V for villain factor: On the male front, zilch. Charlotte Brontë may give us brainy and interestingly flawed heroes as well as quite a lot of power play in the various love relationships, but there's a cost: she feels no need to introduce worthwhile male villains as other characters have already covered the cleverness and power-hungriness angle. And no, Brocklehurst still doesn't count. (Though wasn't there someone quite tasty in The Professor?) Madame Beck, the female antagonist mentioned above, is a great character, but the question is if she really counts as a villainess: she has nothing personal against Lucy, and when she opposes her you entirely see the Madame's point.

Lost Illusions by Honoré de Balzac or something else by Balzac, maybe? Colourful characters, attractive Parisian settings, lots of love entanglements, plotting that may sometimes surprise you, vivid language that would surely prove inspirational to an adapter - what's not to like? (All right, in this case, the appalling hero, or rather anti-hero, Lucien.) Not to mention...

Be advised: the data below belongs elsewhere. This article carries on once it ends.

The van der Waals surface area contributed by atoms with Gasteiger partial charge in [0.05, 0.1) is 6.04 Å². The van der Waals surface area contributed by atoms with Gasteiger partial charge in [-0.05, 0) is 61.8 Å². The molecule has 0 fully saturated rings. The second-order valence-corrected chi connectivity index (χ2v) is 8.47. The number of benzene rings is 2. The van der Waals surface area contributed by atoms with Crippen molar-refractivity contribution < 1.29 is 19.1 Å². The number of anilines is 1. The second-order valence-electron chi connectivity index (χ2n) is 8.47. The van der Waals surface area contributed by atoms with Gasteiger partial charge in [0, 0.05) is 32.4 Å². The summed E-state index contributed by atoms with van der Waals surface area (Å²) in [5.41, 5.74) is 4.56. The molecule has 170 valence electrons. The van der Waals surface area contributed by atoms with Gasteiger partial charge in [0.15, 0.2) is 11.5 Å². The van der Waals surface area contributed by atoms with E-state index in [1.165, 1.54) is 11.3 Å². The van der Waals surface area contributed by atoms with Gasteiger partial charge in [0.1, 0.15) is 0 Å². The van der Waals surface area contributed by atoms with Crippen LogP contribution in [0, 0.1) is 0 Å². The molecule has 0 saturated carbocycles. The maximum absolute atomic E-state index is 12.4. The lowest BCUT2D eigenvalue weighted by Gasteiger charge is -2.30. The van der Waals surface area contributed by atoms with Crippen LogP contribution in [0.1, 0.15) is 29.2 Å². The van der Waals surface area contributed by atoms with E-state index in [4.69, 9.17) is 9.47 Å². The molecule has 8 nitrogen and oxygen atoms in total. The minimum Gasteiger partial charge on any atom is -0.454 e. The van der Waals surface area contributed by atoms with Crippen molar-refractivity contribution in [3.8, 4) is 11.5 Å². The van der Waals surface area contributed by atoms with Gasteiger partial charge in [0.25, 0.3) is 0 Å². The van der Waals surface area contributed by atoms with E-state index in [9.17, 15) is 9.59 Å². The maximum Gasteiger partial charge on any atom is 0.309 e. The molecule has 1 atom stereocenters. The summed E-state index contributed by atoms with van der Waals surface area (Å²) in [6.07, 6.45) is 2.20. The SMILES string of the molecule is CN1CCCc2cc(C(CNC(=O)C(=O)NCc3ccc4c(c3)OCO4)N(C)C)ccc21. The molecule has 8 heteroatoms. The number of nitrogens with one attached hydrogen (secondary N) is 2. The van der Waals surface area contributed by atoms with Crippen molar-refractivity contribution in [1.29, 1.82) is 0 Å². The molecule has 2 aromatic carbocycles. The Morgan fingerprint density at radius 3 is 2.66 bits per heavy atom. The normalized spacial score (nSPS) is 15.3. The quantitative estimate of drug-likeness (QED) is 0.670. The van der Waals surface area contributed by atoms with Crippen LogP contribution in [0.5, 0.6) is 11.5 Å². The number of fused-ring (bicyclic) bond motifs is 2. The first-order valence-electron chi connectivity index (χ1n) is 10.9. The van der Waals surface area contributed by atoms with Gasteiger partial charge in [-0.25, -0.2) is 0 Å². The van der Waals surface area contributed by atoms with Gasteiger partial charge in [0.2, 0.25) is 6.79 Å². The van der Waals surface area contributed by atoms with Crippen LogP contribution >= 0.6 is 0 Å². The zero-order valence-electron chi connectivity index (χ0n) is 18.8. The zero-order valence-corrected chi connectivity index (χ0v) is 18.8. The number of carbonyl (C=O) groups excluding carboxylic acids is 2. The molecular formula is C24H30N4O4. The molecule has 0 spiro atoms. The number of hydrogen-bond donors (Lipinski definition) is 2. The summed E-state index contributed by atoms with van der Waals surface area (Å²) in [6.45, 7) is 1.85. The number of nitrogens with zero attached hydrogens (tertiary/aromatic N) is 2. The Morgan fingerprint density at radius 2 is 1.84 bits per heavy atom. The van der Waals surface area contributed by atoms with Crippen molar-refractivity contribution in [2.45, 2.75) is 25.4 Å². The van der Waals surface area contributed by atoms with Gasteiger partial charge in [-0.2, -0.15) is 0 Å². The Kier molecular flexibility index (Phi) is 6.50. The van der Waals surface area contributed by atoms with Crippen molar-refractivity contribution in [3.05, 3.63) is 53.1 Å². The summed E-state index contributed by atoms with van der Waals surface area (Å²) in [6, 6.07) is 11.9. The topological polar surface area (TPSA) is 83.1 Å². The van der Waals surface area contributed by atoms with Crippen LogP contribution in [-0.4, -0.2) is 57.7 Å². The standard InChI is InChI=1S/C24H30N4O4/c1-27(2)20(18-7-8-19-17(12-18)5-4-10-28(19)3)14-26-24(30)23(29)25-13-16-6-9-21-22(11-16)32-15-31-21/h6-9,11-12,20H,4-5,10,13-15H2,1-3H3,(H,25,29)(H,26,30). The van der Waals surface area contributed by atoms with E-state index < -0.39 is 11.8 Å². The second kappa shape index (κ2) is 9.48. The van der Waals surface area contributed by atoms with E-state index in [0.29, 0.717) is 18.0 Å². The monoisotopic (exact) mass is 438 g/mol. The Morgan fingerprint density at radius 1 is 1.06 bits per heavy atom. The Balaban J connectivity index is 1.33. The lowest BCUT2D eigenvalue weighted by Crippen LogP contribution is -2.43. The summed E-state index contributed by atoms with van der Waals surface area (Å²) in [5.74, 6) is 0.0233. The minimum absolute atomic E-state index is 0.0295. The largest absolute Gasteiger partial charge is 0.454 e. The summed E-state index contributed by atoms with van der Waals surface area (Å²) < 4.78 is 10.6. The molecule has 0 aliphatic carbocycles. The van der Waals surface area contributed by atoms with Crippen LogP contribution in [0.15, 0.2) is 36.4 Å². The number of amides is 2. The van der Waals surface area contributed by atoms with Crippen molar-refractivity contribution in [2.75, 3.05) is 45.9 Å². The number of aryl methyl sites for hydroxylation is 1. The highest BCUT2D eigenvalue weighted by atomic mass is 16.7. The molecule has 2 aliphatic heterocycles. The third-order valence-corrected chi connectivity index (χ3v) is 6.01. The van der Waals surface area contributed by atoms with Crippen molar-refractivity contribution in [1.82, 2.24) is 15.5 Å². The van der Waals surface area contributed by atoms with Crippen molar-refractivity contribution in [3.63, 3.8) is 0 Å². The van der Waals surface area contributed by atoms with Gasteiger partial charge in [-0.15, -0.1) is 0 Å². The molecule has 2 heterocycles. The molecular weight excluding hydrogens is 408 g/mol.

V for villain factor: ... absolutely marvellous villains! The best in this novel are found in Lucien's provincial home: the two businessmen brothers Cointet, especially Boniface aka "the tall Cointet". He enlists the help of lawyer Petit-Claud (a good, solid minor villain) in order to pinch a valuable patent, and in return furthers his associate's career by arranging his marriage to the bastard daughter of a local nobleman. "She's so ugly", Petit-Claud complains. "Do you think you'd be allowed to have her if she was pretty?" Boniface coolly responds. There's a lot more in the same pleasingly cynical vein. Given that Balzac's villains can be so enjoyable, it's a wonder my interest in them never quite erupts into a long-lasting villain crush - with the exception of Frédéric de Nucingen, whom I did not fancy but felt a great deal of sympathy for in A Harlot High and Low, they are maybe somewhat lacking when it comes to leader of the pack appeal. But they're certainly good enough for a fictional villain fling.